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Elected Leaders Deliver,
But More Swift Action Needed

by Editorial Board
Vashon-Maury Island Beachcomber, March 8, 2022

We know what is possible when leaders step up to lead.

Map showing location of 4 lower Snake River dams and reservoirs being considered for removal Last Friday, Gov. Jay Inslee signed a 16.9 billion transportation package, called "Move Ahead Washington," that many have extolled as an expression of visionary progressive goals.

The package includes funding for four new hybrid-electric ferries, tens of thousands of new EV charging stations, 25 transit electrification projects across the state, and (can it really be true?) free fares for passengers 18 and younger on all public transportation.

The bill will also require that all new vehicles sold or registered in Washington be electric in a mere eight years -- the blink of an eye, and yet, the climate crisis leaves little time to waste or room for error. The biggest trick of this plan, of course, is to also address the huge environmental cost of creating lithium batteries needed for this kind of electrification. But for now, Inslee is strongly establishing a timeline for moving away from energy that comes from fossil fuels.

"Transportation is our state's largest source of greenhouse gas emissions. There is no way to talk about climate change without talking about transportation," Inslee said at the bill's signing. "This package will move us away from the transportation system our grandparents imagined and towards the transportation system our grandchildren dream of."

The package also includes a significant infusion of funding for removing hundreds of fish passage barriers along state highways that block approximately 650 miles of habitat for salmon and steelhead.

We hope that Inslee takes the ecological next step, in the coming months, to fully embrace the growing public support and momentum for the removal of four federal dams on the Snake River -- a measure supported by regional scientists and long advocated by Northwest tribes, sport and commercial fishing groups, people of faith, outdoor recreational enthusiasts' associations, and national, regional and Tacoma-area conservation organizations. (See "Islanders join rally, urging lawmakers to restore Snake River," page 1.)

The urgency of the environmental crisis demands bold action by lawmakers -- a point underscored by Congresswoman Pramila Jayapal's visit to Vashon last week.

Meeting with island environmental leaders from Vashon Nature Center, Vashon-Maury Island Land Trust, King County and Save Our Wild Salmon, Jayapal spoke about how the federal infrastructure bill will benefit local communities like Vashon by directing "billions of dollars" into green building projects, and removing fish passage barriers and culverts to assist in salmon restoration.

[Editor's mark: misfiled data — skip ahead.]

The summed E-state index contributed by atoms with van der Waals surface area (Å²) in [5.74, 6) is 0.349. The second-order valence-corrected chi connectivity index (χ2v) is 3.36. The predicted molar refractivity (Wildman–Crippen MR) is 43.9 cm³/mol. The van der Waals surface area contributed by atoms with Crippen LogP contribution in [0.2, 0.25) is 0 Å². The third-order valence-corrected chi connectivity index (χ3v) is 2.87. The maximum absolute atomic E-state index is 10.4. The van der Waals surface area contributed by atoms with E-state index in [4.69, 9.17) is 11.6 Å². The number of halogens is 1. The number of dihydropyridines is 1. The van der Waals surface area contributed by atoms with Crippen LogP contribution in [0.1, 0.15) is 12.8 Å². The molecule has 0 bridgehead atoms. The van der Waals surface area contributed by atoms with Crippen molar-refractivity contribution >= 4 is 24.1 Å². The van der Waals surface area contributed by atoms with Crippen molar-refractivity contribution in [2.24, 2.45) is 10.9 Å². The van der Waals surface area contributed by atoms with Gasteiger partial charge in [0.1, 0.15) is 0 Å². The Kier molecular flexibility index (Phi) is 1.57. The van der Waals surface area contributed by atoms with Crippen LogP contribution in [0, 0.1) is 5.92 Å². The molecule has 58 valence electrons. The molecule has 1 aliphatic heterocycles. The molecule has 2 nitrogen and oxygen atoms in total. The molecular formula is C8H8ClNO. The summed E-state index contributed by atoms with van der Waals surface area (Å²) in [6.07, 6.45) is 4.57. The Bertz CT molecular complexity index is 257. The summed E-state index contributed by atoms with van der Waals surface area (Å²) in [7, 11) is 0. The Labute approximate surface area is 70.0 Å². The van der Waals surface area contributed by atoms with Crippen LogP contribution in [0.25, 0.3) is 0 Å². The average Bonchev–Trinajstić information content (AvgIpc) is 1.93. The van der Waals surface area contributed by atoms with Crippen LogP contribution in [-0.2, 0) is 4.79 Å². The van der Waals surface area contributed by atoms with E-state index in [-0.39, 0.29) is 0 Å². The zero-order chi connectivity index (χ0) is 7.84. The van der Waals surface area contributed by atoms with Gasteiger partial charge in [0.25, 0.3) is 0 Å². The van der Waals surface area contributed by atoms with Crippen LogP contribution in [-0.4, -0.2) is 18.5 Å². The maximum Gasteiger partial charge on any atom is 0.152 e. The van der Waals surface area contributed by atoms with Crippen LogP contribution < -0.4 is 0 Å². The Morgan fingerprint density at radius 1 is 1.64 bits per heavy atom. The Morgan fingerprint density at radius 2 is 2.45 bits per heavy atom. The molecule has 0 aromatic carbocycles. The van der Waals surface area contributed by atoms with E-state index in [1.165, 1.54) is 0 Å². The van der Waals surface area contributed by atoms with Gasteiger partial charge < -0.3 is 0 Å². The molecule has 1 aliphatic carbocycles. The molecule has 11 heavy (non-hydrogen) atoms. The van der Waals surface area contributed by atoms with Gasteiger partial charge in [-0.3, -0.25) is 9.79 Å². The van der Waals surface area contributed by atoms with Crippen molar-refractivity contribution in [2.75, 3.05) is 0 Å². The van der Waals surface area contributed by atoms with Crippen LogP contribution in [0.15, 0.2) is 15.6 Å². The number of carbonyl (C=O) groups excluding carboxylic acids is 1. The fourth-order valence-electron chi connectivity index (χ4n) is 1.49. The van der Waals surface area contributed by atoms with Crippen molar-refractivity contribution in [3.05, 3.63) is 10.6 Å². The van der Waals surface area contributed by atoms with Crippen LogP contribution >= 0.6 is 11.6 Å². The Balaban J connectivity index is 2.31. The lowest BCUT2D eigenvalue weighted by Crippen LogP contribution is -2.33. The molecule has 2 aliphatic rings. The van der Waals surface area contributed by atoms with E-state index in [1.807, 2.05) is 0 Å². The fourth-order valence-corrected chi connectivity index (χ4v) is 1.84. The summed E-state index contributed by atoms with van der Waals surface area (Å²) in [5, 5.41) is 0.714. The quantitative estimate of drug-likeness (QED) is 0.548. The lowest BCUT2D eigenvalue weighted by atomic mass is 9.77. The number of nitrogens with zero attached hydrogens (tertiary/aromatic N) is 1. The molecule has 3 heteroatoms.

She also touted her own pending legislation, the Climate Resiliency Workforce Act, which would bolster the development of regional, state, local and community-based climate resilience plans.

Vashon, of course, already knows a thing or two about community-based resilience -- read this week's report from VashonBePrepared (see "Keeping an eye on BA.2, COVID response team looks back, page 1) providing a capsule of the work of the affiliated groups of people who have led Vashon's COVID-19 response in the past two years.

The results of their work speaks for itself: Vashon's public health education program, coupled with testing, contact tracing, and vaccination yielded strong results. Vashon's cumulative COVID case rate for the two years of the pandemic is half that of King County as a whole, and our death rate is one-third of the county's rate.

We know what is possible when leaders step up to lead.

Of course, politics can still also be -- for lack of a less Trumpian term -- the art of the deal, as islander Paul Queary points out in his commentary on this page about some of the sausage-making that went into the passage of Inslee's transportation package.

And in her town hall meeting on Vashon, even Jayapal acknowledged the difficulty of deep and swift change, in the face of a 50/50 split in the Senate.

Still, she urged islanders not to give up, and to believe that bold progressive change is possible.

All that is required, she said, is more work.

"There are so many people in the history of this world who have gone through so many difficult things to change what seemed impossible to change," she said. "And they never gave up."

Editorial Board
Elected Leaders Deliver, But More Swift Action Needed
Vashon-Maury Island Beachcomber, March 8, 2022

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